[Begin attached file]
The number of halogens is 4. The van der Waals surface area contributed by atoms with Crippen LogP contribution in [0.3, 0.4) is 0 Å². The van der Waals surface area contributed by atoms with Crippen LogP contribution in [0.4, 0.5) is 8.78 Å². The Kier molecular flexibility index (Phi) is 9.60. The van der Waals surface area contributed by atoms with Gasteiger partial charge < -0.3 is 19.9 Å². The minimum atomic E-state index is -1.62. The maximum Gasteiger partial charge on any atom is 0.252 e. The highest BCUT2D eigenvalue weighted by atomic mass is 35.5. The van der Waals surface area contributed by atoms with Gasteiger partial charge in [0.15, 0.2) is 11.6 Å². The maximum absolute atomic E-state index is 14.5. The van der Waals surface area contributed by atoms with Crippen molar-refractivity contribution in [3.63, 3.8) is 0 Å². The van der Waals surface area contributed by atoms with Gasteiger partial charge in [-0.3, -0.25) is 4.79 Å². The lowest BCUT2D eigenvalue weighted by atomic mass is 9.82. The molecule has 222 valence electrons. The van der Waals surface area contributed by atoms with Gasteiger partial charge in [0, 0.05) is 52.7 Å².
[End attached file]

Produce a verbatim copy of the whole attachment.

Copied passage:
The number of halogens is 4. The van der Waals surface area contributed by atoms with Crippen LogP contribution in [0.3, 0.4) is 0 Å². The van der Waals surface area contributed by atoms with Crippen LogP contribution in [0.4, 0.5) is 8.78 Å². The Kier molecular flexibility index (Phi) is 9.60. The van der Waals surface area contributed by atoms with Gasteiger partial charge < -0.3 is 19.9 Å². The minimum atomic E-state index is -1.62. The maximum Gasteiger partial charge on any atom is 0.252 e. The highest BCUT2D eigenvalue weighted by atomic mass is 35.5. The van der Waals surface area contributed by atoms with Gasteiger partial charge in [0.15, 0.2) is 11.6 Å². The maximum absolute atomic E-state index is 14.5. The van der Waals surface area contributed by atoms with Crippen molar-refractivity contribution in [3.63, 3.8) is 0 Å². The van der Waals surface area contributed by atoms with Gasteiger partial charge in [-0.3, -0.25) is 4.79 Å². The lowest BCUT2D eigenvalue weighted by atomic mass is 9.82. The molecule has 222 valence electrons. The van der Waals surface area contributed by atoms with Gasteiger partial charge in [0, 0.05) is 52.7 Å².